Opposition coalition hits moves vs ABS-CBN as it commemorates EDSA revolt
MANILA, Philippines — Opposition coalition Tindig Pilipinas on Tuesday hit the administration of President Rodrigo Duterte for the franchise woes of broadcast network ABS-CBN as it commemorated the 34th anniversary of the EDSA People Power Revolution that toppled the presidency of late dictator Ferdinand Marcos in 1986.
Corazon “Dinky” Soliman, former Social Welfare Secretary at the time of former President Benigno Aquino III and now convenor of Tindig Pilipinas, recounted how press freedom was curtailed during the martial law and compared it to the ordeal that the country’s largest network now going through.
“Si Marcos virus noon, ipinapasara ang ABS[-CBN]. Press freedom ang kanilang isinisiil. Ngayon si Duterte gusto rin ipasara ang ABS-CBN,” she said in an interview with reporters shortly after the group staged a protest in front of the historic EDSA Shrine in Quezon City.
[The Marcos virus back then wanted ABS-CBN to close. He curtailed press freedom. Now, Duterte also wants ABS-CBN to close.]
She also questioned Sen. Christopher “Bong” Go, Duterte’s former special aide and now his close ally in the Senate, on why he would convince the President to have the franchise of the network be renewed.
“Ano naman ang kanilang laro na kukumbinsehin ni Sen. Bong Go na huwag isara? Bakit kailangan na kumbinsihin siya? Wala bang batas? Wala bang proseso na kailangan sundin dahil ‘yan ay nasa batas at Konstitusyon?” she said.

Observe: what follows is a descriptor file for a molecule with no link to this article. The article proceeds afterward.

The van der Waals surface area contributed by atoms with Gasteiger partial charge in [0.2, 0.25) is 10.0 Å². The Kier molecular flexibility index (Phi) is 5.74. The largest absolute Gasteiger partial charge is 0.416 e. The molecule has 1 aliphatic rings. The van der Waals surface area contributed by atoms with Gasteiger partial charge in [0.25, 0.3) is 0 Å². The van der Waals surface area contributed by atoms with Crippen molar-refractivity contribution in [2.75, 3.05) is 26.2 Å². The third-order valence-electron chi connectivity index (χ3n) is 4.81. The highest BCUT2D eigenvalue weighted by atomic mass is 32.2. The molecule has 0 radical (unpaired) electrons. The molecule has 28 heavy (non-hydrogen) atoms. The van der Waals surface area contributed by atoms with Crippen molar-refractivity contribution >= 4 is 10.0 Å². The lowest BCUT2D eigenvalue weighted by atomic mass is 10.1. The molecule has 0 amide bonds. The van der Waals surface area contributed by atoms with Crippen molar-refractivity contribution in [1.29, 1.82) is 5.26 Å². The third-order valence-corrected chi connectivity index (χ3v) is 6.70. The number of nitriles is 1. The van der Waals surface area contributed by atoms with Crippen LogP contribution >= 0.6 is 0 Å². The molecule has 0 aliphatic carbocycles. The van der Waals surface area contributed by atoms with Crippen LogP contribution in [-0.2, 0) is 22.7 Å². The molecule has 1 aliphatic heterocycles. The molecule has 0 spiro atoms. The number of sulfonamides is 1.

[What is their game now that Sen. Bong Go said he would convince the President not to close the network? Why would Duterte have to be convinced? Is there not a law or a process that can be followed because it is what is stated in the law and Constitution?]
Members of the coalition also attended a Holy Mass at the church prior to the rally. In holding the protest, the group shouted “Duterte virus, puksain [eliminate]” in unison, mixing the name of the President and the coronavirus disease that has so far killed over 2,600 individuals.
The protesters, all in clad in yellow shirts, were wearing cloth masks bearing words critical of Duterte.
“Ito [face masks] ay simbolo sa pagtingin namin na ang Marcos virus noon ay naging Duterte virus. Parang noon nagka-SARS at ngayon may coronavirus. Noon may Marcos virus, ngayon may Duterte virus dahil siya ay naging taksil sa kanyang mga pangako,” said Soliman.
[This is a symbol of our view that the previous Marcos virus has become the Duterte virus. Before, there was SARS (severe acute respiratory syndrome). Now there is the coronavirus. Before, there was a Marcos virus. Now there is a Duterte virus because he has not accomplished his promises.]
Soliman, meanwhile, explained that there was no large mass demonstration staged during the commemoration of the bloodless revolt as a safety measure amid the threat of the coronavirus disease.
She noted, however, that many youths who did not witness the human rights violations in the Marcos dictatorship had been joining protests in different parts of Metro Manila.
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